Monday, April 9, 2012

Sea Day &  Cartagena, Colombia

A stop on the last of Traveler Al's "Almost a Last Hurrah" Voyages.

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Cartagena - Antique map reproduction on sale at a souvenir shop on top of the Castillo San Felipe de Barajas.

Sea Day -  

Tuesday, December 6th, 2011 was a sea day as the ship headed southwest to the Caribbean coast of Colombia on the South American continent.  We were definitely sailing the playgrounds of the pirates, privateers and buccaneers who were out to intercept fat, Spanish galleons loaded with gold, silver and the riches of the New World back in the 15th and 16th centuries. 

I had a great time getting into the swimming pool for a bit today. It was very nice to be gently rocked by the waves caused by the ships motion while in the  pool's salt water.  

I won $10 that night in the casino after dinner!

Cartagena, Colombia

Cartagena is pronounced with the Spanish "J" sound - which is like the English "H" sound as in the word - "hasty'.  So, the correct pronunciation of Cartagena is "Cart-ah-HAY-nuuh." 

Panoramic view of Cartagena, Colombia from the top of the Castillo San Felipe de Barajas.

Our planned departure from Cartagena was set for 1:30  in the afternoon to arrive in time at the entrance to the Panama Canal for a daytime transit of the canal on the next day  Therefore, all the tours departed early in the morning and returned by departure time.  The weather was a a bit threatening, overcast skies, warm and very humid. In the afternoon just before our ship left the city, there were heavy squalls of wind and downpours of rain.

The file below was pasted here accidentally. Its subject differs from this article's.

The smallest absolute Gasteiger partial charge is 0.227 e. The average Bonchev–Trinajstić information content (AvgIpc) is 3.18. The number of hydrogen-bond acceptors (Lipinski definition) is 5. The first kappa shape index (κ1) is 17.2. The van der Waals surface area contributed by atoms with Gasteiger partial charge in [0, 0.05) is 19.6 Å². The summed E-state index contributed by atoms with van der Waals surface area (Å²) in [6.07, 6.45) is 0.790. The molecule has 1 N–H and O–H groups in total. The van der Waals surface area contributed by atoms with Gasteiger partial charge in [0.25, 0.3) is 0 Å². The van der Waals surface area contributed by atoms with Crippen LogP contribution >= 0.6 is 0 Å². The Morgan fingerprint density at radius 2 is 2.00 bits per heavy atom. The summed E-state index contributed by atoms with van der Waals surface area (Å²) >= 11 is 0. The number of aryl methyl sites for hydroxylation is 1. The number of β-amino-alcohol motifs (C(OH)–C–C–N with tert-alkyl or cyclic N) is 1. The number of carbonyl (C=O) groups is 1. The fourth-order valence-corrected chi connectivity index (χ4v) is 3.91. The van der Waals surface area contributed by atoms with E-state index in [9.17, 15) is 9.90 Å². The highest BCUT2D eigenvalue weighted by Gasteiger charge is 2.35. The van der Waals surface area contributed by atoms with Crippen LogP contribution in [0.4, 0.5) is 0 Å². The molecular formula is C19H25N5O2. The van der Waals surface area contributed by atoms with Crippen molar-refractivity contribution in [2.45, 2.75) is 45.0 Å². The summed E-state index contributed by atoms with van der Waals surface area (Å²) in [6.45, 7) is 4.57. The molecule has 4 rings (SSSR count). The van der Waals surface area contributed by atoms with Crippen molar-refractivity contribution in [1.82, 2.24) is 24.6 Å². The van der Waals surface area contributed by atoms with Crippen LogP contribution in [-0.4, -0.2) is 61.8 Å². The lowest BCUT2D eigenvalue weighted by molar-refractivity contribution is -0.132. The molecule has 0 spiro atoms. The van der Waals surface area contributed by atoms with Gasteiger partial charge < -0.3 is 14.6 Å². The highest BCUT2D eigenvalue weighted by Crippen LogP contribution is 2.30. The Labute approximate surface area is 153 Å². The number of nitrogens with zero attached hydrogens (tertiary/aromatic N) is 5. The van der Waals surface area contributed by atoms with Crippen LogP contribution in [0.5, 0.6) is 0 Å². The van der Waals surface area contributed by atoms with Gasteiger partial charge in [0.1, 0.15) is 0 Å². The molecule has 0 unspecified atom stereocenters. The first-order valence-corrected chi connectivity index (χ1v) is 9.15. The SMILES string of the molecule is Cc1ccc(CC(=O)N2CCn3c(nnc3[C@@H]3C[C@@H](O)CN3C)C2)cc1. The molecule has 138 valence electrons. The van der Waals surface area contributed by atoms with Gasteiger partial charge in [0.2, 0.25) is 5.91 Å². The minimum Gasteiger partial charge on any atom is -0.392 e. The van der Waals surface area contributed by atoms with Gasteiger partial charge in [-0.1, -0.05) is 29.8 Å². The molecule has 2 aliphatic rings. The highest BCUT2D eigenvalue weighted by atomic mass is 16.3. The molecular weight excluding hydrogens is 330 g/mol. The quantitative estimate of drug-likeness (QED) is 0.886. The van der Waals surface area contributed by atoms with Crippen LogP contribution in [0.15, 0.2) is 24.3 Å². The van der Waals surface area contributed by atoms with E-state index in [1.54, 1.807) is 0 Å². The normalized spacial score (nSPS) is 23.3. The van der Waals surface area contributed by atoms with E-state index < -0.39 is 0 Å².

I had signed up for a tour which included the Old Town inside the city walls of Cartagena and the fortification of Castillo San Felipe de Barajas  The tour started with the Castillo

The Castillo from the public plaza at the base of the mound of stone and brick clad earthen fortress.

Ken by a public sculpture - Castillo San Felipe de Barajas in the backgroud. Photo by Ken

Wikipedia tells me that Cartagena was founded in 1533. The Spanish were very active in the New World almost a century before the first colonists arrived in 1606 at Jamestown in Virginia - the first colony in what became the United States. 

The city of Cartagena was sacked and plundered repeatedly by pirates and privateers, including by Sir Frances Drake in 1589, who followed tradition and burned about half of the city when his occupation ended. 

Ascending the steep ramp up to the top of the Castillo

An actor or busker in period costume - at the Castillo

On top of the Castillo - Guess where the only restroom is?  Hint, the man is pointing at it.

The Castillo's fortifications were designed to repel attacks from the land.

A replica of the types of cannon used at the Castillo

Imagine trying to scale the walls while under fire.

Almost to the top - Castillo San Felipe de Barajas

The wealthy city was vital as the transshipping point for gold and silver from the mines of Peru on its way to Havana and then across the Atlantic to Spain.  After Drake's occupation and destruction of the city, the Spanish crown subsidized Cartagena's defense by the modern equivalent of 2 trillion dollars per year or almost 22 million gold reales.